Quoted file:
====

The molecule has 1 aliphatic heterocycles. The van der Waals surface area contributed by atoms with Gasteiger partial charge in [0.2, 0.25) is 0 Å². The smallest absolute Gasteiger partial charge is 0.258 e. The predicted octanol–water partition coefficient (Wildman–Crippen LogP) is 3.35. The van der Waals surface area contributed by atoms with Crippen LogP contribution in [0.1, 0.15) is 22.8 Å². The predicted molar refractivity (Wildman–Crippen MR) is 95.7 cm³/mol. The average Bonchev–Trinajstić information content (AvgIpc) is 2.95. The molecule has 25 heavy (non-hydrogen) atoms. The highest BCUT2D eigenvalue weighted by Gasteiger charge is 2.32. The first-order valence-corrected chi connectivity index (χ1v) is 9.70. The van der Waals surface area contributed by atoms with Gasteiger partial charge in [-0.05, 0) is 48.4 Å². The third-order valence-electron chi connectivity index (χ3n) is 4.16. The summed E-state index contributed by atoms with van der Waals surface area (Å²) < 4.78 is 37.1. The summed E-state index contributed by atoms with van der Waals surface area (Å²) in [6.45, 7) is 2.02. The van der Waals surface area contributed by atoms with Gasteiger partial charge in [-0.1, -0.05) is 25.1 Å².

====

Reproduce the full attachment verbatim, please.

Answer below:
The molecule has 1 aliphatic heterocycles. The van der Waals surface area contributed by atoms with Gasteiger partial charge in [0.2, 0.25) is 0 Å². The smallest absolute Gasteiger partial charge is 0.258 e. The predicted octanol–water partition coefficient (Wildman–Crippen LogP) is 3.35. The van der Waals surface area contributed by atoms with Crippen LogP contribution in [0.1, 0.15) is 22.8 Å². The predicted molar refractivity (Wildman–Crippen MR) is 95.7 cm³/mol. The average Bonchev–Trinajstić information content (AvgIpc) is 2.95. The molecule has 25 heavy (non-hydrogen) atoms. The highest BCUT2D eigenvalue weighted by Gasteiger charge is 2.32. The first-order valence-corrected chi connectivity index (χ1v) is 9.70. The van der Waals surface area contributed by atoms with Gasteiger partial charge in [-0.05, 0) is 48.4 Å². The third-order valence-electron chi connectivity index (χ3n) is 4.16. The summed E-state index contributed by atoms with van der Waals surface area (Å²) < 4.78 is 37.1. The summed E-state index contributed by atoms with van der Waals surface area (Å²) in [6.45, 7) is 2.02. The van der Waals surface area contributed by atoms with Gasteiger partial charge in [-0.1, -0.05) is 25.1 Å².